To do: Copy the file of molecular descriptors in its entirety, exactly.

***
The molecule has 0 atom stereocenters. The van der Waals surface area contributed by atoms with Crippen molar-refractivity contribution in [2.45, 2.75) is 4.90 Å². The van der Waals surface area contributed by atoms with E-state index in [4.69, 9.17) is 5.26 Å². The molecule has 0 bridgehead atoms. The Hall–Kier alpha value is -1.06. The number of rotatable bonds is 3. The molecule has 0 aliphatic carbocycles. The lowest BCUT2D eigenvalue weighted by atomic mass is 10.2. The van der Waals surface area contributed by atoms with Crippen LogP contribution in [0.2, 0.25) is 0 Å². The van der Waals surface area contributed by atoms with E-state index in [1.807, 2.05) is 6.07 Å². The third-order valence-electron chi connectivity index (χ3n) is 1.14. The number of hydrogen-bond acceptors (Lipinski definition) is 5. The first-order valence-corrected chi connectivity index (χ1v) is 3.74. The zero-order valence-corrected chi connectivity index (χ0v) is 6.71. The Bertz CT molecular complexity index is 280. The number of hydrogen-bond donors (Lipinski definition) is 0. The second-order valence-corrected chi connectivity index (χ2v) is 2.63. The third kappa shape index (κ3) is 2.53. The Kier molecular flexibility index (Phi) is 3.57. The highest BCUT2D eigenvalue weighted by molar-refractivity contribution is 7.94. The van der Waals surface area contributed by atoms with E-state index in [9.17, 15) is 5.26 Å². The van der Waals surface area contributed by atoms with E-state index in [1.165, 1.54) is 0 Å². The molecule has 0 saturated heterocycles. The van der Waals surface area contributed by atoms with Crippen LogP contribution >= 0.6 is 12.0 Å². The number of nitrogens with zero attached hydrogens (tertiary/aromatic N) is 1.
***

The molecule has 0 atom stereocenters. The van der Waals surface area contributed by atoms with Crippen molar-refractivity contribution in [2.45, 2.75) is 4.90 Å². The van der Waals surface area contributed by atoms with E-state index in [4.69, 9.17) is 5.26 Å². The molecule has 0 bridgehead atoms. The Hall–Kier alpha value is -1.06. The number of rotatable bonds is 3. The molecule has 0 aliphatic carbocycles. The lowest BCUT2D eigenvalue weighted by atomic mass is 10.2. The van der Waals surface area contributed by atoms with Crippen LogP contribution in [0.2, 0.25) is 0 Å². The van der Waals surface area contributed by atoms with E-state index in [1.807, 2.05) is 6.07 Å². The third-order valence-electron chi connectivity index (χ3n) is 1.14. The number of hydrogen-bond acceptors (Lipinski definition) is 5. The first-order valence-corrected chi connectivity index (χ1v) is 3.74. The zero-order valence-corrected chi connectivity index (χ0v) is 6.71. The Bertz CT molecular complexity index is 280. The number of hydrogen-bond donors (Lipinski definition) is 0. The second-order valence-corrected chi connectivity index (χ2v) is 2.63. The third kappa shape index (κ3) is 2.53. The Kier molecular flexibility index (Phi) is 3.57. The highest BCUT2D eigenvalue weighted by molar-refractivity contribution is 7.94. The van der Waals surface area contributed by atoms with E-state index in [9.17, 15) is 5.26 Å². The van der Waals surface area contributed by atoms with E-state index in [1.165, 1.54) is 0 Å². The molecule has 0 saturated heterocycles. The van der Waals surface area contributed by atoms with Crippen LogP contribution >= 0.6 is 12.0 Å². The number of nitrogens with zero attached hydrogens (tertiary/aromatic N) is 1.